WEDNESDAY, Sept. 20, 2017 — Having magnesium levels that are too high or too low may put you at risk for Alzheimer’s and other dementias, Dutch researchers report.
In a study of more than 9,500 men and women, the highest or lowest levels of magnesium appeared to increase the chances for dementia by as much as 30 percent.
But she cautioned that “we cannot prove that low or high magnesium causes dementia on the basis of our data. For that, we need studies to see if supplements will reduce the risk.”
Kieboom said she also wants to study whether low magnesium levels also associate with a decline in mental function over time.
“Mental function can be seen as a precursor stage of dementia, and if we find similar associations with dementia this will support our theory for a causal association,” she said.
“We already found that proton pump inhibitors [acid reflux drugs such as Nexium and Prilosec] are associated with a higher risk for abnormally low magnesium levels, but we continue looking into other drugs,” she said.
Those at risk for low levels of magnesium include people who use proton pump inhibitors or diuretics, or people who have a diet low in magnesium, Kieboom said.
Foods that are good sources of magnesium include spinach, almonds, cashews, soy and black beans, whole grains, yogurt and avocados, she said.
The report was published online Sept. 20 in the journal Neurology.
For the study, Kieboom and colleagues collected data on 9,569 people, average age 65, who took part in the Rotterdam Study and who didn’t have dementia. Participants had their blood levels of magnesium tested.
Over an average of eight years of follow-up, 823 participants developed dementia. Of those, 662 were diagnosed with Alzheimer’s disease.
The researchers divided the participants into five groups based on their magnesium levels.
Those with the highest and the lowest levels of magnesium had an increased risk of dementia, compared with those in the middle groups, the researchers found.
Of the nearly 1,800 people in the low magnesium group, 160 developed dementia, as did nearly 180 in the high magnesium group.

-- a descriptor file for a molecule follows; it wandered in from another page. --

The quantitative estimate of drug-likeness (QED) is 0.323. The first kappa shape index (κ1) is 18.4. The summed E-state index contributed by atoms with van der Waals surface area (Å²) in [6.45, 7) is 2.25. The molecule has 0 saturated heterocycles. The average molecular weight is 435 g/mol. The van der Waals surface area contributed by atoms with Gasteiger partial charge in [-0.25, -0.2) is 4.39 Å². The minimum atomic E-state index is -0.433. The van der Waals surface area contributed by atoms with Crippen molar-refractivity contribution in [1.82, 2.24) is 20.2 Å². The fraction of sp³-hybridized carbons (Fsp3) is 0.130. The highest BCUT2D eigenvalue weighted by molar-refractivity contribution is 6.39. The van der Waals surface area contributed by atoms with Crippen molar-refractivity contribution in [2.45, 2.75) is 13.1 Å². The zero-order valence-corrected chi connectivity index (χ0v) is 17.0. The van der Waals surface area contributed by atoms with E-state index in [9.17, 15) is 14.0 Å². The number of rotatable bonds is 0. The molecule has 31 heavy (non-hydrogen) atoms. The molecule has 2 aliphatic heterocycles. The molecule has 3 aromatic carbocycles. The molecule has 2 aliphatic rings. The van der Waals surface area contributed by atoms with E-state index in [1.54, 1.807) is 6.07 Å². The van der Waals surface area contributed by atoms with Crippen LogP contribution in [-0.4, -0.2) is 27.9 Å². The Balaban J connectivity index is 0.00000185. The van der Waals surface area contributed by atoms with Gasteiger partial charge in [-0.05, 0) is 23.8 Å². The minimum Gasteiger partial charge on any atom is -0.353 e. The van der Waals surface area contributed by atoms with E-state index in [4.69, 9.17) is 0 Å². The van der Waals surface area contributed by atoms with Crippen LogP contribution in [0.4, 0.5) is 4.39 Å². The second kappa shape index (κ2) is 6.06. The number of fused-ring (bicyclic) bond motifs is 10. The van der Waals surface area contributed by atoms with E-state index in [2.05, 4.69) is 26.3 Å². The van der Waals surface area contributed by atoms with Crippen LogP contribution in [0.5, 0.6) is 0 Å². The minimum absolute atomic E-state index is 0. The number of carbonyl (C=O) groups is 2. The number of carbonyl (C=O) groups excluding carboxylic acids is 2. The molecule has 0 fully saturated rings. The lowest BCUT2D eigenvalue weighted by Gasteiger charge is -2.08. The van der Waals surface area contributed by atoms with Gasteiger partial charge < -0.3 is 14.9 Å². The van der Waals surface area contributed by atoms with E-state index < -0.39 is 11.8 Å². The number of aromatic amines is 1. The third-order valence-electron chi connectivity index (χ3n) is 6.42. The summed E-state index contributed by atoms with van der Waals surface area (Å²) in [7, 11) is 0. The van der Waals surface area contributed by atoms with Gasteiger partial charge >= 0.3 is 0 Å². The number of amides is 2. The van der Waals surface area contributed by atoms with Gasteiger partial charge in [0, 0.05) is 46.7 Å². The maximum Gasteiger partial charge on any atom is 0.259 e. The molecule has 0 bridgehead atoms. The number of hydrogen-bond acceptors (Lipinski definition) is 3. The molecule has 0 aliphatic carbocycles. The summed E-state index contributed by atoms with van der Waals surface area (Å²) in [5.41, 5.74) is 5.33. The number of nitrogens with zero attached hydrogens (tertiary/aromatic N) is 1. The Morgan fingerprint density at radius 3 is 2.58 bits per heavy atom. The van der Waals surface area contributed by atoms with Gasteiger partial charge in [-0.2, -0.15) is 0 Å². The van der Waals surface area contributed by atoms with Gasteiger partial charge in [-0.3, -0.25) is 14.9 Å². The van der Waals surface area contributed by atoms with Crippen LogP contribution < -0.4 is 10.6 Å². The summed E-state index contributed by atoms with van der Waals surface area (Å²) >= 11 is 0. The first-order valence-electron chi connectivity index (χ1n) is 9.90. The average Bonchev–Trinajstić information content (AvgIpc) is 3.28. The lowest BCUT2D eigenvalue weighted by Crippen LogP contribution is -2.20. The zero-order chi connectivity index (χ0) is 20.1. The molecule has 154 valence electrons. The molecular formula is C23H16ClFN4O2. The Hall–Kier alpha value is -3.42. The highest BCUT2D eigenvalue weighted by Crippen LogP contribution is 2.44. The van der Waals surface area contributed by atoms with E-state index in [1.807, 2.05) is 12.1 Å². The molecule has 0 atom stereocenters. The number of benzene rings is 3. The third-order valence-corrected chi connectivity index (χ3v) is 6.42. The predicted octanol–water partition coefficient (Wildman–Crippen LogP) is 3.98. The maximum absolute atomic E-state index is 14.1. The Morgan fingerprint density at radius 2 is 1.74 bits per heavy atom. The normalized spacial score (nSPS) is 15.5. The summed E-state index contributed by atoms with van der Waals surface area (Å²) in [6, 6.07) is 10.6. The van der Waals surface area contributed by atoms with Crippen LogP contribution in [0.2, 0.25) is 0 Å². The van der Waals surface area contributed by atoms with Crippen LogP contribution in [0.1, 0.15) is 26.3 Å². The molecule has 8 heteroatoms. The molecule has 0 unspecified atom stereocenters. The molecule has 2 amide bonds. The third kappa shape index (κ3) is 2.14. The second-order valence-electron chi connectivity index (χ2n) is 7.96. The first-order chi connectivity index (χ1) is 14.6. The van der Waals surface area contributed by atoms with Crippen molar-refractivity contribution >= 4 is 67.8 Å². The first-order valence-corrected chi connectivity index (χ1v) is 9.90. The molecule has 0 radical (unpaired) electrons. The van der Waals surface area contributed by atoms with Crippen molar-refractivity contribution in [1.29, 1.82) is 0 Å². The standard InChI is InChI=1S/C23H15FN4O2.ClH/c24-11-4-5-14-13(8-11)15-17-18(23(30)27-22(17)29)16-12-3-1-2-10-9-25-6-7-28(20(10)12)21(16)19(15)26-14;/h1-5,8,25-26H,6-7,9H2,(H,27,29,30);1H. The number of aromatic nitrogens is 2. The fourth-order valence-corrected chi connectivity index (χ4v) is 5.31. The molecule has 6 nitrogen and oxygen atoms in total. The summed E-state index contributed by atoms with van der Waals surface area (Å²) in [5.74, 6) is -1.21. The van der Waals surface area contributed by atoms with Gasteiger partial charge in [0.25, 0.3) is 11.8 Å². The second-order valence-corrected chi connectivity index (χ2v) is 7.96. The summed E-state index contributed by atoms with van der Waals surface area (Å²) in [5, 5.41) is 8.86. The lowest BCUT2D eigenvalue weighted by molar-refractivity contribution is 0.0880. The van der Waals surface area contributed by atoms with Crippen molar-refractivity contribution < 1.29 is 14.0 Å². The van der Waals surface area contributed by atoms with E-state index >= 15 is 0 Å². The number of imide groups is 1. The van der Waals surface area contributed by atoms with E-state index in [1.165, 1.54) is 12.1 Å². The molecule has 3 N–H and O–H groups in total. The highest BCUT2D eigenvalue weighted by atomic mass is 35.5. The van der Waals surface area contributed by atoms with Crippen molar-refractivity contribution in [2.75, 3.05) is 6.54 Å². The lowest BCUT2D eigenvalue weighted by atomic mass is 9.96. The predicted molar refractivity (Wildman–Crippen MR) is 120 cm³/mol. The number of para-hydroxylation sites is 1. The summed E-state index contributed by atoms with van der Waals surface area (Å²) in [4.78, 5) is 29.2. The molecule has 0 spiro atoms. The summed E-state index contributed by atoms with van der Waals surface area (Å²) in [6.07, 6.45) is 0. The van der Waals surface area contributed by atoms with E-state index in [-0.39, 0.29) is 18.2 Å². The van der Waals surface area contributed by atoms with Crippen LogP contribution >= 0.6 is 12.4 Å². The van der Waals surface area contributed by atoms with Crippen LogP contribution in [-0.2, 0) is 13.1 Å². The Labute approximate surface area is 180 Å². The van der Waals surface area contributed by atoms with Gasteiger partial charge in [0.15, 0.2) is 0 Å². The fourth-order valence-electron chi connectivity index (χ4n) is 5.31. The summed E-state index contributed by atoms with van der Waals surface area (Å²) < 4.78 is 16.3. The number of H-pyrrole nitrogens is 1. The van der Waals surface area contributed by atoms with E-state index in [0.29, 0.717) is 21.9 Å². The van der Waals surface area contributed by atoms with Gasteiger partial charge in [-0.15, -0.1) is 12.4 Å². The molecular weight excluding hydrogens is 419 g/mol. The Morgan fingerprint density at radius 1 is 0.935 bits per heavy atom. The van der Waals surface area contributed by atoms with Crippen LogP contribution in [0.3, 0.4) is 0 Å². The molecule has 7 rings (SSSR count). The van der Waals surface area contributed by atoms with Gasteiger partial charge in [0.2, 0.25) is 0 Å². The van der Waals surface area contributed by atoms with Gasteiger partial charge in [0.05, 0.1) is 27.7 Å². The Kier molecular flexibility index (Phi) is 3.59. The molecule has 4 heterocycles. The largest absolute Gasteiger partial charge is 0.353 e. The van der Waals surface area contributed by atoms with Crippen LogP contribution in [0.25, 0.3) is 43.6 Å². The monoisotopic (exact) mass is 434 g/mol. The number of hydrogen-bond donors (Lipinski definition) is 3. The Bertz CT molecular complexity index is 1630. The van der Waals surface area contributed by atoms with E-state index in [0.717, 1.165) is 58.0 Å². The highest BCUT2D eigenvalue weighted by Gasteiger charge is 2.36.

Among the nearly 1,400 whose magnesium levels fell in between the highest and lowest levels, 102 developed dementia.
The findings held even after the researchers took into account other factors that could affect the risk for dementia. These included weight, smoking, alcohol use and kidney function.
Kieboom said that the study results have limitations, including that magnesium levels were measured only once, so they could have changed, and magnesium levels in the blood do not always show the total level of magnesium in the body.
One U.S. expert expressed caution over the findings.
“In general, I would worry most about low magnesium in the malnourished, for example, those suffering from alcoholism or starvation, and not so much in the general well-nourished population,” said Dr. Sam Gandy. He’s director of the Center for Cognitive Health at Mount Sinai Hospital in New York City.
Gandy, however, isn’t convinced by this study alone that magnesium levels boost the risk for dementia.
“I am willing to be persuaded otherwise if several independent studies turn up magnesium disturbances related to dementia diagnoses,” he said.
“But as someone who lived through the 1970s ‘Throw away your pots and pans and antiperspirants’ purge [from the belief that aluminum is linked to Alzheimer’s], I would like to see more and larger independent studies before getting married to the idea,” Gandy said.
Sept. 20, 2017